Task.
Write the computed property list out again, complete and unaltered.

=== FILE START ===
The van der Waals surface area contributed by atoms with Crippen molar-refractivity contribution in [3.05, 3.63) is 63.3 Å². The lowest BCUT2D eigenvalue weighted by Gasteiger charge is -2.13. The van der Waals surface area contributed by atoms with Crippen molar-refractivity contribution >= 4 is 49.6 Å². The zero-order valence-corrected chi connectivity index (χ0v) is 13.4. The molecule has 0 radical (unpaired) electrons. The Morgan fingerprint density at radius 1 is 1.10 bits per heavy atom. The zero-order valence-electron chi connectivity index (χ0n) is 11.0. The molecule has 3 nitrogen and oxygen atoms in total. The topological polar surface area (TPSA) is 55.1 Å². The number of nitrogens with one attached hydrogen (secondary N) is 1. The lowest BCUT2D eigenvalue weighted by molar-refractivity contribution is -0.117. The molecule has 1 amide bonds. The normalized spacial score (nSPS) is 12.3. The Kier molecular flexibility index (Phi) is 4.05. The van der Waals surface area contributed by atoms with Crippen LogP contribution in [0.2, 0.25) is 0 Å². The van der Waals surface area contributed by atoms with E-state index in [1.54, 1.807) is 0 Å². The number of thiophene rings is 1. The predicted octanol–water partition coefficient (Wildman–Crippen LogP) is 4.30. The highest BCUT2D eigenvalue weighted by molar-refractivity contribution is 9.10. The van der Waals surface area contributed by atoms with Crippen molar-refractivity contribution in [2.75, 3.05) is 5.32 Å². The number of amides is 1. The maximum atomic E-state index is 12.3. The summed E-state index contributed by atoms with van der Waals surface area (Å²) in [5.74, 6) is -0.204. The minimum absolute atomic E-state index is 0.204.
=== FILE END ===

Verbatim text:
The van der Waals surface area contributed by atoms with Crippen molar-refractivity contribution in [3.05, 3.63) is 63.3 Å². The lowest BCUT2D eigenvalue weighted by Gasteiger charge is -2.13. The van der Waals surface area contributed by atoms with Crippen molar-refractivity contribution >= 4 is 49.6 Å². The zero-order valence-corrected chi connectivity index (χ0v) is 13.4. The molecule has 0 radical (unpaired) electrons. The Morgan fingerprint density at radius 1 is 1.10 bits per heavy atom. The zero-order valence-electron chi connectivity index (χ0n) is 11.0. The molecule has 3 nitrogen and oxygen atoms in total. The topological polar surface area (TPSA) is 55.1 Å². The number of nitrogens with one attached hydrogen (secondary N) is 1. The lowest BCUT2D eigenvalue weighted by molar-refractivity contribution is -0.117. The molecule has 1 amide bonds. The normalized spacial score (nSPS) is 12.3. The Kier molecular flexibility index (Phi) is 4.05. The van der Waals surface area contributed by atoms with Crippen LogP contribution in [0.2, 0.25) is 0 Å². The van der Waals surface area contributed by atoms with E-state index in [1.54, 1.807) is 0 Å². The number of thiophene rings is 1. The predicted octanol–water partition coefficient (Wildman–Crippen LogP) is 4.30. The highest BCUT2D eigenvalue weighted by molar-refractivity contribution is 9.10. The van der Waals surface area contributed by atoms with Crippen molar-refractivity contribution in [2.75, 3.05) is 5.32 Å². The number of amides is 1. The maximum atomic E-state index is 12.3. The summed E-state index contributed by atoms with van der Waals surface area (Å²) in [5.74, 6) is -0.204. The minimum absolute atomic E-state index is 0.204.